performing these tasks and so she was placed on leave.
24, 2016, Mark applied for short-term disability benefits
through the FedEx Office and Print Services, Inc. Short Term
Disability Plan (“Plan”). (R. at 782.) The Plan
applies where an injury prevents an employee “from
performing the material and substantial duties of his or her
regular occupation.” (R. at 5.) But the Plan requires,
among other things, that the alleged disability be
“substantiated by significant objective findings which
are defined as signs which are noted on a test or medical
exam and which are considered significant anatomical,
physiological or psychological abnormalities which can be
observed apart from the individual's symptoms.” (R.
which administers the Plan for FedEx Office (R. at 4),
decided on May 31, 2016 that Mark qualified for short-term
disability payments from March 11 through May 26 of that
year. (R. at 230-31.) The letter announcing the benefits
award further stated, “If you need to stay out beyond
May 26, 2016, send current medical information from your
doctor to us for review.” (R. at 230.) The parties do
not describe what Mark did in reaction to this letter.
However, Aetna soon sent another letter, dated June 8, 2016,
announcing that it was “no longer approving”
short-term disability benefits “starting on May 27,
2016.” (R. at 245.) The letter stated that, on May 31,
2016 (the date Aetna initially approved benefits), Aetna had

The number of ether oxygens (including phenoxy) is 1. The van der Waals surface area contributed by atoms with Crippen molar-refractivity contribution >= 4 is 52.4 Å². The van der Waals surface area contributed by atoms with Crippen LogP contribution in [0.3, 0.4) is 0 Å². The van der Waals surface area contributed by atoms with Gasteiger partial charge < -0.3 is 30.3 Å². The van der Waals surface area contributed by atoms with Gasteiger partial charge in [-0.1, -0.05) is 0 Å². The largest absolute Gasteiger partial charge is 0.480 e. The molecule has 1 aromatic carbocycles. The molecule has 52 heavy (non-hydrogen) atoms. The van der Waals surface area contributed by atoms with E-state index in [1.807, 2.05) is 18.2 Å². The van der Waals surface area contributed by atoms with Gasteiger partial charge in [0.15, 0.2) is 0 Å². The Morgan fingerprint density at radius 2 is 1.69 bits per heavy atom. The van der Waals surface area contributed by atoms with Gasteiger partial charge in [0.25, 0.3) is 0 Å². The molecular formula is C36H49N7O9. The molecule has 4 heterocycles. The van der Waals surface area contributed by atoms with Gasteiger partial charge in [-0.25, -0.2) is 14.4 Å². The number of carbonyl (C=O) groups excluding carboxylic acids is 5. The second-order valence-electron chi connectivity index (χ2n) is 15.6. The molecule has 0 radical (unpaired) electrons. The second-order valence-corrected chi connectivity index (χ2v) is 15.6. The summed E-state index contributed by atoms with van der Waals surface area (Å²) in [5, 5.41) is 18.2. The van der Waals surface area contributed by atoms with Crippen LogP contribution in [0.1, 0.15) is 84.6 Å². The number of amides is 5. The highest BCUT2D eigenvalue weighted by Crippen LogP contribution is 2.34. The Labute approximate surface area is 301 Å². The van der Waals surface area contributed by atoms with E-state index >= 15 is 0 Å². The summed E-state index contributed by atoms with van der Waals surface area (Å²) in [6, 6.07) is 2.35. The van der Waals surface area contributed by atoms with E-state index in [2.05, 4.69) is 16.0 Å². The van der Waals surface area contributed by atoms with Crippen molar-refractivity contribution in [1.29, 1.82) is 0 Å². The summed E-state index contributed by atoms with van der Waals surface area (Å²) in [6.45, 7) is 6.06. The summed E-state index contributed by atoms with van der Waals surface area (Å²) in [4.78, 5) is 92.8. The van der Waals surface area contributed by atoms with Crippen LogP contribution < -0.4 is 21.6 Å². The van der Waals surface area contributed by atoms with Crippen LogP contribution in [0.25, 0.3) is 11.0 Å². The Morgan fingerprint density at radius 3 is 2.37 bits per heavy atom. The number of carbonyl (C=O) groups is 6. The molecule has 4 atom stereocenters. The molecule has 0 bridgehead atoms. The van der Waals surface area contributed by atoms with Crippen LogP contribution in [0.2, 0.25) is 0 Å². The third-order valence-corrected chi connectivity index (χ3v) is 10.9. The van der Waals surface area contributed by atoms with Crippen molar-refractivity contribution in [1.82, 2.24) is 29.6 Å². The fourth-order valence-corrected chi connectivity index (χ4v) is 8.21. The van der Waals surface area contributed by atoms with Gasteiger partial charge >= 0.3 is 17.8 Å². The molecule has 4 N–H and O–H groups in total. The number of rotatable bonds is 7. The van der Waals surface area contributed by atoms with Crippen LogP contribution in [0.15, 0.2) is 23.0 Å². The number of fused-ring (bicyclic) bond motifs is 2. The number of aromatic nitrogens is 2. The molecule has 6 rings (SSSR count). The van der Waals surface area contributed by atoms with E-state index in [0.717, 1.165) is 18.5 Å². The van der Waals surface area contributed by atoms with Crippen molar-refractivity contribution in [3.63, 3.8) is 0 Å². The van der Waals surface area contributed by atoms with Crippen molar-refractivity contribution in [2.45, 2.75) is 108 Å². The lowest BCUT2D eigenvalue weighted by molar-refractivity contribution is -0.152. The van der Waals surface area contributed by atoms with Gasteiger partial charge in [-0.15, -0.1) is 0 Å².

requested “[a]dditional medical information supporting
your claim . . . from Dr. Chang [who was regularly treating
Mark for her injuries], ” but the information received
from Dr. Chang “provides a diagnosis only and fails to
provide physical examination findings, diagnostic test
results, or any evidence of your inability to perform the
essential functions of your own occupation.”
(Id.) Thus, said Aetna, “It has been
determined that there are insufficient clinical exam findings
to support your [disability claim].” (Id.)
letter provided instructions on how to appeal. (R. at
245-46.) Mark initiated a timely appeal on August 30, 2016.
(R. at 312.) Aetna received numerous additional medical
records from Mark and her treating providers, and affirmed
its termination of benefits by letter dated November 16, 2016
(“Appeal Decision”). (R. at 391.) The Appeal
Decision summarized the medical records, including the
• “PT [i.e., physical therapy]
reevaluation on 06/21/16 . . . [included] a functional report
of antalgic gait and an impaired ability to ambulate long
distances. On exam, you had significant left knee swelling;
an increased, rigid arch in your right foot and multilevel
thoracic mechanical dysfunction. Range of motion was 95
percent bilaterally in the knees. Strength was within
functional limits with pain inhibition in the left
quadriceps. Reflexes and sensation were intact.”
• “PT reevaluation dated 07/20/16 advised of a
functional report of antalgic gait and an impaired ability to
ambulate long distances. On exam, you had significant left
knee swelling; an increased rigid arch in your right foot and
multilevel thoracic mechanical dysfunction. Range of motion
was 95% bilaterally in the knees. Overall strength was
improving. You ...